Differential Reinforcement and ABA Therapy

Therapist should think of reinforcement as part of shaping a desired response. In the teaching phase, reinforcement is delivered in large amounts for close approximation.

Once the child can approximate some part of a correct response with the use of a prompt, the therapist then “ups the anty” by giving a lesser type of reinforcement (“good job”) and fading their prompt until the child responds correctly. For this response, reinforcement is delivered in larger quantities (when compared to the teaching phase) in order to increase the likelihood of the behavior.

This teaching strategy is called differential reinforcement. If the child responds independently without any assistance from the therapist, the quality and quantity of reinforcement is stronger than reinforcement at prompted trials.

Differential Reinforcement:
Using stronger reinforcement for independent success and using lesser reinforcement for non-success. Think of Differential Reinforcement as giving EXCELLENT feedback to an EXCELLENT response, GREAT feedback to a GREAT response, OKAY feedback to an OKAY response, and CORRECTIVE feedback to an incorrect or non-response that is poor in attention and motivation.

Choose your EXCELLENT reinforcer by finding food or items that the child loves but rarely gets. If you choose a food or item that the child normally gets, it will not be a powerful motivator for EXCELLENT responses and the child will not comply to the instruction given.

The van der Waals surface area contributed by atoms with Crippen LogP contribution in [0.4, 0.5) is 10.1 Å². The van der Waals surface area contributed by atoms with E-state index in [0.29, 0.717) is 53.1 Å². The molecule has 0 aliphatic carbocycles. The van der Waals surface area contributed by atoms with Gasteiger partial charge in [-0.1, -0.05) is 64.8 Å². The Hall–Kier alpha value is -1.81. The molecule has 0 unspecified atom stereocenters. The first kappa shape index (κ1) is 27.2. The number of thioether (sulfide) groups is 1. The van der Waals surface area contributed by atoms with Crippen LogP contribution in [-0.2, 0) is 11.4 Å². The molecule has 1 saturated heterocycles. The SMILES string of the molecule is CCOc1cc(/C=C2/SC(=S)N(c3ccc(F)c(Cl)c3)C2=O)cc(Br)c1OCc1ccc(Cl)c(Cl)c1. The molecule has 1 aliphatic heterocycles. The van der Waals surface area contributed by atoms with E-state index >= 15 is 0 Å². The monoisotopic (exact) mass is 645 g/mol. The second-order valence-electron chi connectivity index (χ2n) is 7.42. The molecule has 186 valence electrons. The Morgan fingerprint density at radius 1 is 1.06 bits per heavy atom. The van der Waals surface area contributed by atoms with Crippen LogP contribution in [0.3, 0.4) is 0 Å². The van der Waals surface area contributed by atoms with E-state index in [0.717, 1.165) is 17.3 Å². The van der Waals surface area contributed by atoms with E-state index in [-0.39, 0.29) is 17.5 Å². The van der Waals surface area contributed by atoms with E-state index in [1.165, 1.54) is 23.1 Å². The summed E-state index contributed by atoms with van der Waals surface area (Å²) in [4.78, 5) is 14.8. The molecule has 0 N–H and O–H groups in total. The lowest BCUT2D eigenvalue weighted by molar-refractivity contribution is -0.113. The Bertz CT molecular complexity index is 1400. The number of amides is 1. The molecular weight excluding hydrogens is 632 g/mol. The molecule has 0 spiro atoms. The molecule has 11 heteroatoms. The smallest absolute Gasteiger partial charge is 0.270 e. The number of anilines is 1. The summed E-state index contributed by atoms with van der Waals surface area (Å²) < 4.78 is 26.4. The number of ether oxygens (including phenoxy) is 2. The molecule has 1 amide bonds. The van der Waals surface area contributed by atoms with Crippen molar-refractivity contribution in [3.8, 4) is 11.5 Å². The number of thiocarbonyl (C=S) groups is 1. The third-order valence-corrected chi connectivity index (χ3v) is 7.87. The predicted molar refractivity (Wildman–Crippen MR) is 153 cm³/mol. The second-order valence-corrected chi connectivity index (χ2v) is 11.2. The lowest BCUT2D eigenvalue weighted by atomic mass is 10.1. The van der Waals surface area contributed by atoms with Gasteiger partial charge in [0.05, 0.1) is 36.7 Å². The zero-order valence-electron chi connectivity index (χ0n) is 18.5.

For anything less than an EXCELLENT response, the child will receive other reinforcers that will make him or her happy and content.

Remember that therapists need to avoid satiation by not always giving one type of food or item for responses. Therapist should have a variety of food and toys that the child absolutely loves and use them throughout their session. You can decide what type of food and toys to use to shape a desired behavior by doing a Reinforcement Sampling where you hold up two objects and see what the child chooses. From there you pair the chosen item with another item and see what they choose. From this sampling, you can get an idea of what the child really wants at that time.

An Example of Teaching the Label, “Apple” in an Expressive (Object) Labels Program by using differential reinforcement

If a therapist wants to teach the child the label, “apple,” the therapist or team must first decide what a correct response is. For verbal children it will be the full word, for non-verbal children, it may be picking the correct PEC, and for children who have a hard time with pronunciation, an approximation to the label can be considered a correct response.

During each teaching trial, a therapist must deliver a consequence for the child’s behavior. If the consequence is correct, reinforcement is given.

First Sitting:

Therapist: “What is it?—APPLE” (APPLE is a verbal prompt- voice is slightly above normal speaking voice)

Child: “Apple”